The triads and the 7th chords cover the 1, 3, 5, and 7 scale degrees of the major scale and form the chord tone, while the extensions provide the notes with scale degrees 2, 4, and 6.
We have dealt with inversions in much more detail in our separate articles on the subject. You may refer to those if you want to explore the subject.
How to Use Chord Voicing When Playing Music
Let us first start with a brief discussion about chord tones.
Rules Regarding the Chord Tones
This section will guide you about the basic rules to be followed regarding the chord tones and tell which notes of a chord you must play and which ones you can skip in a voicing.
If you are playing solo without a bass player, include the root note. You must always include the basic sound of the chord, which is given by
- Notes 3 and 5 for the basic triads.
- Notes 3 & 6 for the 6th chords and notes 3 & 7 for the 7th chords. The 6th or the 7th notes determine the chord function. The b7 gives any 7th chord a dominant function, while 7 results in tonic or the subdominant function.
- Notes 4 and 7 for 7th dominant sus4 chords.
- b3, b5, b7 for half diminished 7th and b3, b5, bb7 for full diminished 7th chords.
- 3, #5, b7 for augmented 7th chords.
- The 5th is not considered a basic sound unless they have been altered to b5 or #5. Hence they are only included in the diminished and dominant chords.
As stated earlier, the main purpose of different chord voicings is voice leading and ease of playing, apart from adding tone or color. The voice leading relates to the transition of the chords in the chord progressions such that each voice or note does not move more than a whole step up or down in the pitch during a chord change.
The term voice leading originated from choral music, music written for a group of singers with each given a unique melody line. The four-part music has four lines of music with four voices – the soprano voice, alto, tenor, and bass voice. The way each of these melody lines moves and their interaction with other voices in the choir was called voice leading.
You can take four separate instruments and apply the same concept. If instead of four singers, each instrument plays a single note, they will actually play chords. These different melodies move in harmony through the voice leading.
We are doing the same when playing chord progressions on one instrument. Trying to assume all notes of a chord as a separate melody line that transitions to the melodic line of the other chord without a disjunct motion.
You may recall from the discussion on the melody that any change (up or down) up to one step between the notes in a melody is called conjunct motion; else it is disjunct. A conjunct motion between notes of the chords ensures a smooth, good-sounding, and easy-to-play transition between chords.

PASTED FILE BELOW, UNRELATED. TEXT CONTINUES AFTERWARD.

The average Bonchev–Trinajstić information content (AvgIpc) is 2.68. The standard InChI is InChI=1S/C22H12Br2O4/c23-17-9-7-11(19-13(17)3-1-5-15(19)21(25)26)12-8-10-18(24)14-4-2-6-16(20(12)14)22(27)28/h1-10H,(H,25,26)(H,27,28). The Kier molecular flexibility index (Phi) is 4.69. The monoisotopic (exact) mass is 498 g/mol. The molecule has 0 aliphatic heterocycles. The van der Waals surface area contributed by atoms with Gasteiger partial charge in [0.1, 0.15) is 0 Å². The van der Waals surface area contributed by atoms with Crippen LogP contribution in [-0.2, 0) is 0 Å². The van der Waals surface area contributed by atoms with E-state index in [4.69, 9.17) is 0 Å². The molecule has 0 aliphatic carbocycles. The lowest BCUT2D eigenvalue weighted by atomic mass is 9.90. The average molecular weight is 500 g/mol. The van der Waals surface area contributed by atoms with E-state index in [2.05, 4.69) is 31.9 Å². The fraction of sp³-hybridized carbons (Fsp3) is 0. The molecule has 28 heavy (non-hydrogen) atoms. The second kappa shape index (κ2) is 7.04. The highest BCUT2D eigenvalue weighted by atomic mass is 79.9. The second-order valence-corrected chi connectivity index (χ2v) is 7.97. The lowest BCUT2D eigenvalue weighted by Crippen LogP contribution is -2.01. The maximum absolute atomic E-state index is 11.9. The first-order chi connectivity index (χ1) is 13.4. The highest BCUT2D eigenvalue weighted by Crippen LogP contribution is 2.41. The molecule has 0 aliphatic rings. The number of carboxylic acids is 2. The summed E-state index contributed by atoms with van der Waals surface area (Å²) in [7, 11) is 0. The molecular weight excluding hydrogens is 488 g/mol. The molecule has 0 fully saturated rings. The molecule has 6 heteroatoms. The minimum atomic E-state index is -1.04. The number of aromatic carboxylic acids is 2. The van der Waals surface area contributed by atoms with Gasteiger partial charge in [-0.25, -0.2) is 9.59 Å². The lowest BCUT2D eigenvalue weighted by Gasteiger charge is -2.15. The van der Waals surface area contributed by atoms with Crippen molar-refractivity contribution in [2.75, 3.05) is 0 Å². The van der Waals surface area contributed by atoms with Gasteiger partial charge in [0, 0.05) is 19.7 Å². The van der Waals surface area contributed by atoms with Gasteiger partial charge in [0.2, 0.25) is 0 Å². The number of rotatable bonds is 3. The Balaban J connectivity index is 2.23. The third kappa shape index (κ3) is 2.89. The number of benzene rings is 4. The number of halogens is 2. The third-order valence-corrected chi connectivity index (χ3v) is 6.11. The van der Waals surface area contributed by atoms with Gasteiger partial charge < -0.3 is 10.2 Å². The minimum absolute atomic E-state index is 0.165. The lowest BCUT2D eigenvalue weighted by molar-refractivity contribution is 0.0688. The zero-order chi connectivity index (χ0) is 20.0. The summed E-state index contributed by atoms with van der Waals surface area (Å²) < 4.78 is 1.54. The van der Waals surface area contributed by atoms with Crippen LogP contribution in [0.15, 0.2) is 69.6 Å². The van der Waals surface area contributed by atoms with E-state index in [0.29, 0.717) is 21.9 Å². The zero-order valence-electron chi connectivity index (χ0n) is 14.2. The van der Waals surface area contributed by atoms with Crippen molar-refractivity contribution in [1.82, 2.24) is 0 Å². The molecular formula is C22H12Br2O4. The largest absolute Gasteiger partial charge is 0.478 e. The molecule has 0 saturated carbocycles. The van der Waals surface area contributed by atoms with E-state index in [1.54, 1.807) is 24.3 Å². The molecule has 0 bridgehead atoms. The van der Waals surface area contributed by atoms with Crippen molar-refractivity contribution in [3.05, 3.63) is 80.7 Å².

Voice Leading Through Inversions
We discussed the concept of voice leading in the article on Chord Inversions with examples. You may see the detailed explanations there. The below diagram shows an ii – V – I chord progression with the V chord in the second inversion.
Chord Voicing Techniques to Use in Your Music
Let us now discuss some of the techniques for voicing chords that you may incorporate into your chord playing.
Voice chords in the open position.
Guitar players frequently use the guitar chords in the open position with doubling, which produces sounds in multiple octaves. This leads to more overtones and a much fuller and bigger sound, particularly when the chord is spread over more strings. In piano also, you can try an open voicing to have much better sound quality,
Chord Voicing for Ease of Fingering on Guitars.
In our article on the Guitar CAGED system, we introduced you to the different chord voicings and broke them into partial forms that are easy to finger. We also showed various partial forms to play the C form barre chords.
Use of different hands for playing a chord on the Piano.
In pop and rock styles of music, the bass note on the piano is played by the left hand, while the basic triad is played by the right hand. The bottom note may be played as a single note or in octaves.
As you may be aware, the Drop-2 voicings are formed by dropping the 2nd from the highest note by one octave. For example, a GMaj7 chord has notes G, B, D, and F#. Its drop-2 voicing will have notes in the order D, G, B, and F#.
This voicing allows you to play the four notes of the 7th major chord on four adjacent strings of the guitar. On piano, if you were playing G3 – B4 – D4 – F#4 keys for the normal chord. You must now play D3 – G3 – B4 – F#4.
Like Drop-2 voicings, you drop the 2nd and 4th notes from the top by one octave. In the previous example of the GMaj7 chord, the note order will now be G, D, B, F#. On the piano, you will play them on G2 – D3 – B4 – F#4.
Chord voicing is an important musical technique that can add great interest and variation to your music. By understanding what chord voicing is and how it works, you can start to experiment with different voicings in your own songs.
There are many different ways to voice chords, so don’t be afraid to try out new things and see what sounds best. If you have any questions about this topic, please leave a comment below, and we will be happy to help.